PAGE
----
Breast milk is best for your baby

Breast milk is best for babies. The World Health Organisation (WHO) and Health Promotion Board (HPB) recommend exclusive breastfeeding for the first six months of life. Unnecessary introduction of bottle feeding or other food and drinks will have a negative impact on breastfeeding. At around six months of age (but not before 4 months), infants should receive nutritionally adequate and age-appropriate complementary foods while breastfeeding continues for up to two years of age or beyond. Consult your doctor before deciding to use infant formula or if you have difficulty breastfeeding.

Abbott Singapore fully recognises breast milk’s primacy, value and superiority and supports exclusive breastfeeding as recommended by the WHO.

The content on this website is intended as general information for Singaporean residents only and should not be used as a substitute for medical care and advice from your healthcare practitioner. The HPB recommends that infants start on age-appropriate complementary foods at around 6 months, whilst continuing breastfeeding for up to 2 years or beyond to meet their evolving nutritional requirements. If no longer breastfeeding, toddlers can switch to full cream milk after 12 months. This should be complemented by a good variety of solid foods from the four main food groups (fruits, vegetables, grains, meat and alternatives). For more information on the nutritional requirements of infants and young children, please visit www.healthhub.sg/earlynutrition.

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SECOND TRIMESTER / WEEK 26

26th Week of Pregnancy

Relief Tips for Trimester Two
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Baby's Growth and Development at 26 Weeks Pregnant

At 26 weeks pregnant, it’s exciting to think about what your baby looks like as his appearance becomes more refined:

  • By the 26th week of pregnancy, your baby weighs 1½ to 2 pounds, and is about the length of a small pineapple.
  • Your baby’s eyebrows and eyelashes are well formed.
  • His eyes are fully developed — he will start to open and close them at around 28 weeks.
  • The hair on his head grows and thickens.
  • Little footprints and fingerprints form.
  • He starts using his lungs to mimic breathing.
  • Essential fats accumulate under his skin.
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Your Changing Body at 26 Weeks Pregnant

During the 26th week of pregnancy and in the weeks that follow, you might face some side effects as a result of your changing body. These include heartburn, constipation, and hemorrhoids. Learn how pregnant women manage:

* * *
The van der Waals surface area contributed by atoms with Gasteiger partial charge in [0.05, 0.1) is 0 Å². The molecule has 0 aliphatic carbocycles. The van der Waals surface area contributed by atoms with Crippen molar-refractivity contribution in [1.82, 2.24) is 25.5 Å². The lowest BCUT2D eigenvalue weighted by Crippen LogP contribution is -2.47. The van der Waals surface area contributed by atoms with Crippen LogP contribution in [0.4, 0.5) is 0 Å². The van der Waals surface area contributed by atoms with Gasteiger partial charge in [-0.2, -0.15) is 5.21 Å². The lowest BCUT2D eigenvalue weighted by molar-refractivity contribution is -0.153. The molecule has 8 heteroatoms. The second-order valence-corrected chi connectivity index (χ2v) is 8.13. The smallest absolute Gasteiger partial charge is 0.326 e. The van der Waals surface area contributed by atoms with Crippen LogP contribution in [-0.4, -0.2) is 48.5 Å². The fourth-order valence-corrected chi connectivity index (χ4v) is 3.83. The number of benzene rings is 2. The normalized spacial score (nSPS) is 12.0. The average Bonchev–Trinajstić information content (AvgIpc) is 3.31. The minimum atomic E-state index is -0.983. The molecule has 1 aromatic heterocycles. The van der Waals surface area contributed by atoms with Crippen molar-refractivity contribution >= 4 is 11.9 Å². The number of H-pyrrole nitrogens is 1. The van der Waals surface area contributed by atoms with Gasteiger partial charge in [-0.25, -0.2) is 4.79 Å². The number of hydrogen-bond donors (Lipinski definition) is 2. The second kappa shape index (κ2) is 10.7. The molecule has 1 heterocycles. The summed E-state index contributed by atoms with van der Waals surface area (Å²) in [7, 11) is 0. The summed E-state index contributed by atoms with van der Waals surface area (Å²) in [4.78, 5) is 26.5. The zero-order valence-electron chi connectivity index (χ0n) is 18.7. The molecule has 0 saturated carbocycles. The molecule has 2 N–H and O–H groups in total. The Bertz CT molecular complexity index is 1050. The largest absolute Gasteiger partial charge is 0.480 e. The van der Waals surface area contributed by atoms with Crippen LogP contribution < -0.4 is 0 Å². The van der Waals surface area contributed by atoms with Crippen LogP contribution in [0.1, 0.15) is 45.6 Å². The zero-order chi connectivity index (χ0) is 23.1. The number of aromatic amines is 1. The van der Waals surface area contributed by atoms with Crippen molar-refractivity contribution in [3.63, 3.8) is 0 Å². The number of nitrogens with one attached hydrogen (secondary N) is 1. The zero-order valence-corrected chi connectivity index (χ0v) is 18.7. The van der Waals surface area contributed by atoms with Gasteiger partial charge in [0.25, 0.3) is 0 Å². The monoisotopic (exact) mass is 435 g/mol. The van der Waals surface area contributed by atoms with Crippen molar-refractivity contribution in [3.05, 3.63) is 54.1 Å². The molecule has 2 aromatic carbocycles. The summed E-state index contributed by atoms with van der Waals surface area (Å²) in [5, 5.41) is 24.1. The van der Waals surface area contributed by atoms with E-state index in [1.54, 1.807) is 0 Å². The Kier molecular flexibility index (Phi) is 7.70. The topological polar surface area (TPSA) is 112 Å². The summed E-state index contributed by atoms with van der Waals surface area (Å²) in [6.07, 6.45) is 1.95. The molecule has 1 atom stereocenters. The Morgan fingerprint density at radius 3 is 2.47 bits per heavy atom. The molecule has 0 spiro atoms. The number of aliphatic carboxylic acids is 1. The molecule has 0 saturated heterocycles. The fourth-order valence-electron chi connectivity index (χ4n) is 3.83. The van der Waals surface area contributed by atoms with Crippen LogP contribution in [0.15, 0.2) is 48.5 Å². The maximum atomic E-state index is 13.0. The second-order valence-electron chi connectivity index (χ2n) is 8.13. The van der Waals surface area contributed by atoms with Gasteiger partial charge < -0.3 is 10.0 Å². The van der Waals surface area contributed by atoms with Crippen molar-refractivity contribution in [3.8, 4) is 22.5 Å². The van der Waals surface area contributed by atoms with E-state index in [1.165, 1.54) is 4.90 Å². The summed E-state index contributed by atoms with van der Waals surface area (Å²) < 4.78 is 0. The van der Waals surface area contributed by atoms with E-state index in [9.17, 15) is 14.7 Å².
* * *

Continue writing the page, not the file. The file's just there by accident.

Heartburn or constipation may occur during your 26th week of pregnancy as a result of your expanding uterus and the impact of hormones on your digestive system. Try these tips for managing heartburn:

  • Watch what you eat, but don't give up the balanced nutrition your body needs.
  • Eat smaller, more frequent meals.
  • Eat slowly.
  • Avoid eating late at night and don't lie down for several hours after eating.
  • Ask your doctor about antacids that are OK to take during pregnancy.

Try these techniques for relieving constipation:

Pregnant women may get hemorrhoids

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Wellness and Nutrition at 26 Weeks Pregnant

At 26 weeks pregnant, you are well into your second trimester. At your next doctor’s visit, he or she will conduct routine tests. Plus, your doctor might examine your readiness for labor and delivery. During your 26th week of pregnancy, you also might want to talk to your doctor about traveling.

  • At the doctor’s office. Your doctor will check your vitals as in previous visits. He or she also might do the following:
    • Check the baby’s position in utero, which is likely to change throughout the rest of your pregnancy
    • Prescribe a glucose test for gestational diabetes, a temporary form of diabetes that can occur during pregnancy
    • Test for Rh antibodies, which can be treated during pregnancy
    • Test for anemia caused by a lack of iron, which is treatable during pregnancy
  • Consider taking a trip. With early pregnancy symptoms behind you and energy in your favor, traveling during your second trimester might be just the ticket. Check with your doctor to make sure it’s OK and consider these travel tips when you go!
    • Plan a trip that will be comfortable and restful for you.
    • Know the location of the closest health care facility, just in case.
    • You may be feeling great, but take it slow.

Exercise Tip: Watch for Warning Signs